Start a New Gift Giving Tradition

Tuesday, November 29, 2016
Did you know that the traditional Icelandic Christmas Eve gift is books? How cool is that? In Iceland, people give each other books on Christmas Eve and then read deep into the night.

We can’t all be Icelandic, but we can give books as Christmas gifts. I’ve already purchased my husband’s Christmas book. I can’t tell you what it is because he reads my blog posts. My son’s book has been selected but not ordered. I’m getting him the oldie but goodie, Motel of Mysteries by David Macaulay. It wasn’t hard to pick out either of these books because I know the two of them so well.

When I need help picking out a book, there are several lists I like to consult.  Here are some of the places I look for book-gifting ideas.

Top 100 Picture Books: Back in 2012, librarian Betsy Bird put together this list for School Library Journal. It’s a few years old now but it lists 100 top picture books, many of them classics. It’s a great place to look for ideas for your cousin’s toddler. After all, who doesn’t need a copy of Where the Wild Things Are by Maurice Sendak as well as Don’t Let the Pigeon Drive the Bus by Mo Willems?

SCBWI Winter Reading List: Have someone on your list who is sure to appreciate a children’s or teen book by a local author or maybe something that has come out in the last year? Check out this list produced by the Society of Children’s Book Writers and Illustrators. There are books from every juvenile genre, organized by region. You can download just the region your gift recipient lives in or check out the entire list. Margo Dill’s Finding My Place: One Girl’s Strength at Vicksburg is right there on page 36!

Top Ten Banned Books for 2015: Nothing thrills my 30 year-old niece more than a banned book. She read them when she was in high school and she still reads them today. Before I buy anything for her, I check out the top ten most frequently challenged books for the past year.

Whether you live in Iceland or the US, books make great gifts. Give them to the readers in your own life but don’t be surprised when everyone disappears into separate corners to get busy.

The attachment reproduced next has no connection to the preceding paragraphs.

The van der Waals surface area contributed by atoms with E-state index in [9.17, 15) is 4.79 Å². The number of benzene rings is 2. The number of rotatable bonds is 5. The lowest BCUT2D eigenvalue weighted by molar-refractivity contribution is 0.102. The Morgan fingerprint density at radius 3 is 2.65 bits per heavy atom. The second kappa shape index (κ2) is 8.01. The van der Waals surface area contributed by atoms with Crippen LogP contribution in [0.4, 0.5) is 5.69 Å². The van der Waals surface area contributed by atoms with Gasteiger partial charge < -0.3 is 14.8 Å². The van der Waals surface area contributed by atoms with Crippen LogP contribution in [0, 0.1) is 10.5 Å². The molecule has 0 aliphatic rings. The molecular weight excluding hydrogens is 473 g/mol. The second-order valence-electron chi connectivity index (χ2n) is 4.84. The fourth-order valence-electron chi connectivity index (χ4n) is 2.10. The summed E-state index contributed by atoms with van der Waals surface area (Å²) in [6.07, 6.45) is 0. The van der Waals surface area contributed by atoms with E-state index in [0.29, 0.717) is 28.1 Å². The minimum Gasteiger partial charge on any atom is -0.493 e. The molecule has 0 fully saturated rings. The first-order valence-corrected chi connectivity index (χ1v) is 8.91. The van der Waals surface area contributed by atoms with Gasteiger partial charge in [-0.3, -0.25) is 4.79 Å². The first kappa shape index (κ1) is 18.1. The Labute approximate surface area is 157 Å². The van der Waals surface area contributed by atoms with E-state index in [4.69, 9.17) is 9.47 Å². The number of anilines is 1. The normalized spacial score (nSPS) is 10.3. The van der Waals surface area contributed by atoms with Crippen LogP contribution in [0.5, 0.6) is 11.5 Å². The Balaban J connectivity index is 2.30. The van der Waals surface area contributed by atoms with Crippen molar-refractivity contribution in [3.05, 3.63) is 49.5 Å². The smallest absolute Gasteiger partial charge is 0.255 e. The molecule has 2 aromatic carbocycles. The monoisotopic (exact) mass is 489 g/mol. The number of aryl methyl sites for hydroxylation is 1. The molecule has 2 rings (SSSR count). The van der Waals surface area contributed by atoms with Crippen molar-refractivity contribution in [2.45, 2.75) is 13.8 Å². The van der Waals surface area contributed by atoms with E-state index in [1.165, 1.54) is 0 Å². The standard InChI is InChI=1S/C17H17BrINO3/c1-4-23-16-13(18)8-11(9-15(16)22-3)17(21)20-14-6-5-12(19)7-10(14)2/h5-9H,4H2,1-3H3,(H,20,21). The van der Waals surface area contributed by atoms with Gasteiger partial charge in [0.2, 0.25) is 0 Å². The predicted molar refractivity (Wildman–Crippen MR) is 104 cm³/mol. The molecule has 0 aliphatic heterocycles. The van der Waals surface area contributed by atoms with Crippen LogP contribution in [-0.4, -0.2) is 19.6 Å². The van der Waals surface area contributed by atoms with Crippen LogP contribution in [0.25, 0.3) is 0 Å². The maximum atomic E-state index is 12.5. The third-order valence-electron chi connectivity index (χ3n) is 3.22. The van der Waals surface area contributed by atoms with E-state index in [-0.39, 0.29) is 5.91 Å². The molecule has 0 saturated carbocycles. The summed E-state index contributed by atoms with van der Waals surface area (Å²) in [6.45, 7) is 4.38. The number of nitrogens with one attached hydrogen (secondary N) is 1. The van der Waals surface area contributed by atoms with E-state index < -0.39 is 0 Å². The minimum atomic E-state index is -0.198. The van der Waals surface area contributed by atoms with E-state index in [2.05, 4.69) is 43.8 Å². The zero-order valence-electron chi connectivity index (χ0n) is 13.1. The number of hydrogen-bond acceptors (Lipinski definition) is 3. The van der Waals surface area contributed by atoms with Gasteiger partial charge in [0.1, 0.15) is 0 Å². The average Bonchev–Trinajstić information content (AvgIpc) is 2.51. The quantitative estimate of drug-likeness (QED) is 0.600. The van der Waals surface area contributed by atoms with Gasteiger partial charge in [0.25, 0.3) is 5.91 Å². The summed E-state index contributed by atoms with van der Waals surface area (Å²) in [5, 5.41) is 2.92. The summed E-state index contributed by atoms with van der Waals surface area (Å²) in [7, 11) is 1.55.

To find out more about Sue Bradford Edwards writing, visit her blog, One Writer's Journey.
She also teaches our class, Writing Nonfiction for Children and Young Adults.  The next session begins December 5, 2016.


Sioux Roslawski said...

Sue--That (almost) makes me want to move to Iceland.

Thanks for the links, and the tidbit about their custom. There is no better gift--in my opinion--than a book.

And the idea of reading into the night, from Christmas Eve until Christmas Day... well, that sounds delicious.

Mary Horner said...

I love this idea! And it would be great for readers, writers and book stores! Let's borrow this tradition, shall we?

Sue Bradford Edwards said...

Sioux and Mary,
So far I have ordered 10 gift books. I'm well on my way to moving this tradition here!

Marcia Peterson said...

I signed on to reply and see that Sioux already said the exact thing I was thinking: "Sue--That (almost) makes me want to move to Iceland." haha

I'm also reminded of a Jorge Luis Borges quote: "I have always imagined that Paradise will be a kind of library.”

Book lovers, unite! :)

Donna Volkenannt said...

What a wonderful tradition the Icelanders have, not just the giving but the reading. I love to give and receive books as gifts, not only for Christmas but also for birthdays. To me it's a mark of friendship when someone gives me a book they have read and want to share.

Renee Roberson said...

Great idea, Sue! Thank for you sharing those lists--will be a perfect way for me to round out my Christmas shopping list.

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